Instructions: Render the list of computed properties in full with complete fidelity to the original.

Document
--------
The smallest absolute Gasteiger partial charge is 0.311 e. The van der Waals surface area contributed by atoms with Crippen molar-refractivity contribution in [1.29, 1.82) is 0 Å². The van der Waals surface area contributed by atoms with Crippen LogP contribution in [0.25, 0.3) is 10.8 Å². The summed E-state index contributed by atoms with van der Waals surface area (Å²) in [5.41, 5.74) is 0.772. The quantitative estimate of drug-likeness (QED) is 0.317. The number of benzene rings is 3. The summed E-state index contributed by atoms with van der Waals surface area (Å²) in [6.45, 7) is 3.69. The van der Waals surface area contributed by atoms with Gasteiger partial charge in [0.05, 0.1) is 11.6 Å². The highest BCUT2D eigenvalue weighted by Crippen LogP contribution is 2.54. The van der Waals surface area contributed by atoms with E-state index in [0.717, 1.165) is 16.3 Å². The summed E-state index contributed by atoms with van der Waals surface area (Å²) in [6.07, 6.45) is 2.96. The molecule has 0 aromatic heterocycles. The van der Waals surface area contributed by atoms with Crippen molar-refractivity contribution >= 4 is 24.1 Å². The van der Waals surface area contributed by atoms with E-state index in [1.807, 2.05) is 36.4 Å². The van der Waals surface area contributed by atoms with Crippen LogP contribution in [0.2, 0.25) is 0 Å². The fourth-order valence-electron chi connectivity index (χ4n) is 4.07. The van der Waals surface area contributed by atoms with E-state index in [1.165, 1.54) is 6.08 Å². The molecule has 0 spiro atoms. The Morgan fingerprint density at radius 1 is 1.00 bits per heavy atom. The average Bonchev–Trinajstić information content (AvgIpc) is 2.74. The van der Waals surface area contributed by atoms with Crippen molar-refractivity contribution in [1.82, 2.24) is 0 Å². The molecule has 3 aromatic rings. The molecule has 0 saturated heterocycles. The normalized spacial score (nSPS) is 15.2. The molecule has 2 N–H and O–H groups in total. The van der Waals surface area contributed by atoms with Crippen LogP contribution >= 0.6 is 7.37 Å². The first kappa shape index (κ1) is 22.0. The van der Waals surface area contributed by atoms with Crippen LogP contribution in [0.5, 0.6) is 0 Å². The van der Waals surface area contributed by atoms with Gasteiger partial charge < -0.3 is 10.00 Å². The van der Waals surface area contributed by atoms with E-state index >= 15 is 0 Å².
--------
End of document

The smallest absolute Gasteiger partial charge is 0.311 e. The van der Waals surface area contributed by atoms with Crippen molar-refractivity contribution in [1.29, 1.82) is 0 Å². The van der Waals surface area contributed by atoms with Crippen LogP contribution in [0.25, 0.3) is 10.8 Å². The summed E-state index contributed by atoms with van der Waals surface area (Å²) in [5.41, 5.74) is 0.772. The quantitative estimate of drug-likeness (QED) is 0.317. The number of benzene rings is 3. The summed E-state index contributed by atoms with van der Waals surface area (Å²) in [6.45, 7) is 3.69. The van der Waals surface area contributed by atoms with Gasteiger partial charge in [0.05, 0.1) is 11.6 Å². The highest BCUT2D eigenvalue weighted by Crippen LogP contribution is 2.54. The van der Waals surface area contributed by atoms with E-state index in [0.717, 1.165) is 16.3 Å². The summed E-state index contributed by atoms with van der Waals surface area (Å²) in [6.07, 6.45) is 2.96. The molecule has 0 aromatic heterocycles. The van der Waals surface area contributed by atoms with Crippen molar-refractivity contribution >= 4 is 24.1 Å². The van der Waals surface area contributed by atoms with E-state index in [1.807, 2.05) is 36.4 Å². The van der Waals surface area contributed by atoms with Crippen LogP contribution in [0.2, 0.25) is 0 Å². The fourth-order valence-electron chi connectivity index (χ4n) is 4.07. The van der Waals surface area contributed by atoms with E-state index in [1.165, 1.54) is 6.08 Å². The molecule has 0 spiro atoms. The Morgan fingerprint density at radius 1 is 1.00 bits per heavy atom. The average Bonchev–Trinajstić information content (AvgIpc) is 2.74. The van der Waals surface area contributed by atoms with Crippen molar-refractivity contribution in [1.82, 2.24) is 0 Å². The molecule has 3 aromatic rings. The molecule has 0 saturated heterocycles. The normalized spacial score (nSPS) is 15.2. The molecule has 2 N–H and O–H groups in total. The van der Waals surface area contributed by atoms with Crippen LogP contribution >= 0.6 is 7.37 Å². The first kappa shape index (κ1) is 22.0. The van der Waals surface area contributed by atoms with Crippen LogP contribution in [0.5, 0.6) is 0 Å². The van der Waals surface area contributed by atoms with Gasteiger partial charge < -0.3 is 10.00 Å². The van der Waals surface area contributed by atoms with E-state index >= 15 is 0 Å².